One of my favorite quotes by Martin Luther King says anyone can be great, because any of us can serve.
He reminds us that you don’t have to be incredibly bright or skilled, “you don’t have to make your subject and verb agree to serve. . . you only need a heart full of grace. A soul generated by love.”
Growing up, I knew incredibly generous Black women who embodied that meaning of greatness. One of them was my grandmother, who in her 60’s, adopted the 5-year old daughter of a friend.
Hit by a car, the young girl was paralyzed from the waist down. My grandmother’s friend said that she couldn’t do it – she couldn’t take care of her own daughter. So my grandmother did it. For the next 25 years, my grandmother raised her, provided for her, and helped her to grow into an independent woman who would choose a partner and raise two children of her own.
I was reminded of the greatness of the unsung heroines and heroes who commit their lives to service when I listened to the Oakland-born Malaak Compton Rock (at the recent Madam CJ Walker Luncheon) describe her story and personal journey from the time she was a young girl watching her mother engage with social causes. Her mother, Gayle Fleming, included the young Malaak in her activities, whether that be attending a rally, meeting with a nonprofit, or door-to-door canvassing for a political candidate.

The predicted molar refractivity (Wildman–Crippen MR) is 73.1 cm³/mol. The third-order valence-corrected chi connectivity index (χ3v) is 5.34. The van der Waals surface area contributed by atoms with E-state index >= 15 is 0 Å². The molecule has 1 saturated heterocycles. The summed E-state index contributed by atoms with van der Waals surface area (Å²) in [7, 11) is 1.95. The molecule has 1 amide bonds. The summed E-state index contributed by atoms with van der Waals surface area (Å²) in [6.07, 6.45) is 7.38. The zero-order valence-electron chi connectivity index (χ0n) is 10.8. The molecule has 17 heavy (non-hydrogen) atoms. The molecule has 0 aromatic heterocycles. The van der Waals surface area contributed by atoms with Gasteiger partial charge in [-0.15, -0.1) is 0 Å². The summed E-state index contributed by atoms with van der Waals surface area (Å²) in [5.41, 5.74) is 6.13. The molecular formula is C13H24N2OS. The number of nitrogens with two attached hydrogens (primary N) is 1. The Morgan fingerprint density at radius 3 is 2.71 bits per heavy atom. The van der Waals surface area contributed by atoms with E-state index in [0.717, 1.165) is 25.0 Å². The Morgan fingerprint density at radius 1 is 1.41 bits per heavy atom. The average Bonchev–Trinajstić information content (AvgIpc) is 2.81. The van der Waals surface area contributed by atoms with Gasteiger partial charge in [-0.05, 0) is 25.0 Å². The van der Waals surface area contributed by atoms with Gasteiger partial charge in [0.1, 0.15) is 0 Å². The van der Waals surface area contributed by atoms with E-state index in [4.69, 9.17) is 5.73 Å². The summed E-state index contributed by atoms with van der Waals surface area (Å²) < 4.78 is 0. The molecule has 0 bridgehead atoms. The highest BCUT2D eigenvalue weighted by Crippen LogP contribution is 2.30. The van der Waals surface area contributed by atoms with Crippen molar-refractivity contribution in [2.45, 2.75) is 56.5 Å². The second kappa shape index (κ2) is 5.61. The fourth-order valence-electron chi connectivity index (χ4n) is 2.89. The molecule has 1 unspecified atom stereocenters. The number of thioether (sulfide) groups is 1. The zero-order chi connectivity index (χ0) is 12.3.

Commitment to serving others became integral to Malaak’s life, personal mission and employment, and she went on to work for the US Fund for UNICEF, then started her own organizations: Styleworks, providing image consulting to women moving from welfare to work and then Journey for Change: Empowering Youth Through Global Service, which takes NY teens (many of whom have never left NY before) to South Africa to meet and learn from their young counterparts.
Of Journey for Change, Malaak says, “Ultimately we want them to return to the US encompassing a greater sense of understanding for their blessings, to dream big, and to challenge themselves to become the best young people they can be.”
Malaak’s new book, If It Takes a Village, Build One: How I Found Meaning Through a Life of Service, and 100+ Ways You Can Too, is a rallying call for action, engagement and service. The book blends personal stories from ordinary people who’ve gotten involved with causes that touch their hearts with how-to tips on choosing organizations to support – whether through donations, volunteering, or promotions.
She also talks about how to start your own organization, how to reach out to and engage celebrities, and ultimately how each of us can tap our passions in order to improve our communities and ultimately, the world.
This message of whole-hearted engagement is one that those of us who communicate and fundraise on behalf of good causes simply can’t afford to miss. We can’t afford to think only in terms of raising donations for our organizations, because while money is important, it’s not enough.
We need to make sure that we’re inspiring and moving people to get involved by tapping into their passions, encouraging them to make connections between what they care about personally and what they see going on in the world outside of themselves.
To realize a better world, we have to encourage all of us to realize our greatness, our unlimited capacity to serve with love and grace.